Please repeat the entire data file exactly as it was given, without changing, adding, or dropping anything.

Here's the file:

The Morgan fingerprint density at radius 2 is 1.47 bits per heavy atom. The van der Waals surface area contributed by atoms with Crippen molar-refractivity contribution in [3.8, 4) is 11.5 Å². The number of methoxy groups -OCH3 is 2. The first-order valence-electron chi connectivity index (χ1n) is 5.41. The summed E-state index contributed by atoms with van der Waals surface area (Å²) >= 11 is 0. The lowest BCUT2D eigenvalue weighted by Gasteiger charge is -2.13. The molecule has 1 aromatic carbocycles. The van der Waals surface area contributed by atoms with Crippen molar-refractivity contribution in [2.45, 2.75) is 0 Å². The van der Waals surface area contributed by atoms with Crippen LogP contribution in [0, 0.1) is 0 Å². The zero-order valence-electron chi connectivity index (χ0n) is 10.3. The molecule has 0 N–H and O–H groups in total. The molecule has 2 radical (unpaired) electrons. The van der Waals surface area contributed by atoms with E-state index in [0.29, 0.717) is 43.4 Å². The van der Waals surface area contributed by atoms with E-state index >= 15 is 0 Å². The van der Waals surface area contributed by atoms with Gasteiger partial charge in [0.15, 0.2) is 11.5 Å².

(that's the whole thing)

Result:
The Morgan fingerprint density at radius 2 is 1.47 bits per heavy atom. The van der Waals surface area contributed by atoms with Crippen molar-refractivity contribution in [3.8, 4) is 11.5 Å². The number of methoxy groups -OCH3 is 2. The first-order valence-electron chi connectivity index (χ1n) is 5.41. The summed E-state index contributed by atoms with van der Waals surface area (Å²) >= 11 is 0. The lowest BCUT2D eigenvalue weighted by Gasteiger charge is -2.13. The molecule has 1 aromatic carbocycles. The van der Waals surface area contributed by atoms with Crippen molar-refractivity contribution in [2.45, 2.75) is 0 Å². The van der Waals surface area contributed by atoms with Crippen LogP contribution in [0, 0.1) is 0 Å². The zero-order valence-electron chi connectivity index (χ0n) is 10.3. The molecule has 0 N–H and O–H groups in total. The molecule has 2 radical (unpaired) electrons. The van der Waals surface area contributed by atoms with E-state index in [0.29, 0.717) is 43.4 Å². The van der Waals surface area contributed by atoms with E-state index >= 15 is 0 Å². The van der Waals surface area contributed by atoms with Gasteiger partial charge in [0.15, 0.2) is 11.5 Å².